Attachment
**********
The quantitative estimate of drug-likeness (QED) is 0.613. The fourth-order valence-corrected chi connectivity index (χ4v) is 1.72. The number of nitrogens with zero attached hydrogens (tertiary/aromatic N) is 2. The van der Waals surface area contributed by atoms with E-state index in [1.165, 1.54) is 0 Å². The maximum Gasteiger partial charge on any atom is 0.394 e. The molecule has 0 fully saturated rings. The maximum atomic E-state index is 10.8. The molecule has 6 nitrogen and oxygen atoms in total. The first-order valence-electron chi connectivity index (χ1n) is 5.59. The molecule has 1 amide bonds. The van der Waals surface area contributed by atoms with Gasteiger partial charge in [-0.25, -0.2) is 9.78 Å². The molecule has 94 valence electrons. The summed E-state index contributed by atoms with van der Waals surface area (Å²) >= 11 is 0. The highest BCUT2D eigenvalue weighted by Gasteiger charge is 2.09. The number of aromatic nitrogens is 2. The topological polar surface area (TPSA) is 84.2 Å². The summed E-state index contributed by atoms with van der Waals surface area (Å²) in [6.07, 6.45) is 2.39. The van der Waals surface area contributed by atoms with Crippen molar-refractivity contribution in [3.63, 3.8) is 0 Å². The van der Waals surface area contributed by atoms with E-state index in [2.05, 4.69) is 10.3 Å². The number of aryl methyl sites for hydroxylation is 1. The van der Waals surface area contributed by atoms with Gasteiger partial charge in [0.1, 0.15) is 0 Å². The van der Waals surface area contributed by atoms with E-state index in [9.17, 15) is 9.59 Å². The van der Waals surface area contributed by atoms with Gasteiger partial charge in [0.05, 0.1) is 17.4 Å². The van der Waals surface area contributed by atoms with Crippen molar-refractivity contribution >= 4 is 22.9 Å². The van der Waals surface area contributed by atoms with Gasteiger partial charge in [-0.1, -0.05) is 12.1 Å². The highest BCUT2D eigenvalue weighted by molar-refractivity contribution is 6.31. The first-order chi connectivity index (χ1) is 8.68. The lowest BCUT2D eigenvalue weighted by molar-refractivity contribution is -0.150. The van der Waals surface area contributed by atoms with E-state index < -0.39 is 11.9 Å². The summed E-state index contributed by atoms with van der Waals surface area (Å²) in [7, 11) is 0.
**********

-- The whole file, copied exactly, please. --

The quantitative estimate of drug-likeness (QED) is 0.613. The fourth-order valence-corrected chi connectivity index (χ4v) is 1.72. The number of nitrogens with zero attached hydrogens (tertiary/aromatic N) is 2. The van der Waals surface area contributed by atoms with E-state index in [1.165, 1.54) is 0 Å². The maximum Gasteiger partial charge on any atom is 0.394 e. The molecule has 0 fully saturated rings. The maximum atomic E-state index is 10.8. The molecule has 6 nitrogen and oxygen atoms in total. The first-order valence-electron chi connectivity index (χ1n) is 5.59. The molecule has 1 amide bonds. The van der Waals surface area contributed by atoms with Gasteiger partial charge in [-0.25, -0.2) is 9.78 Å². The molecule has 94 valence electrons. The summed E-state index contributed by atoms with van der Waals surface area (Å²) >= 11 is 0. The highest BCUT2D eigenvalue weighted by Gasteiger charge is 2.09. The number of aromatic nitrogens is 2. The topological polar surface area (TPSA) is 84.2 Å². The summed E-state index contributed by atoms with van der Waals surface area (Å²) in [6.07, 6.45) is 2.39. The van der Waals surface area contributed by atoms with Crippen molar-refractivity contribution in [3.63, 3.8) is 0 Å². The van der Waals surface area contributed by atoms with E-state index in [2.05, 4.69) is 10.3 Å². The number of aryl methyl sites for hydroxylation is 1. The van der Waals surface area contributed by atoms with Gasteiger partial charge in [0.1, 0.15) is 0 Å². The van der Waals surface area contributed by atoms with E-state index in [9.17, 15) is 9.59 Å². The van der Waals surface area contributed by atoms with Gasteiger partial charge in [0.05, 0.1) is 17.4 Å². The van der Waals surface area contributed by atoms with Crippen molar-refractivity contribution >= 4 is 22.9 Å². The van der Waals surface area contributed by atoms with Gasteiger partial charge in [-0.1, -0.05) is 12.1 Å². The highest BCUT2D eigenvalue weighted by molar-refractivity contribution is 6.31. The first-order chi connectivity index (χ1) is 8.68. The lowest BCUT2D eigenvalue weighted by molar-refractivity contribution is -0.150. The van der Waals surface area contributed by atoms with E-state index < -0.39 is 11.9 Å². The summed E-state index contributed by atoms with van der Waals surface area (Å²) in [7, 11) is 0.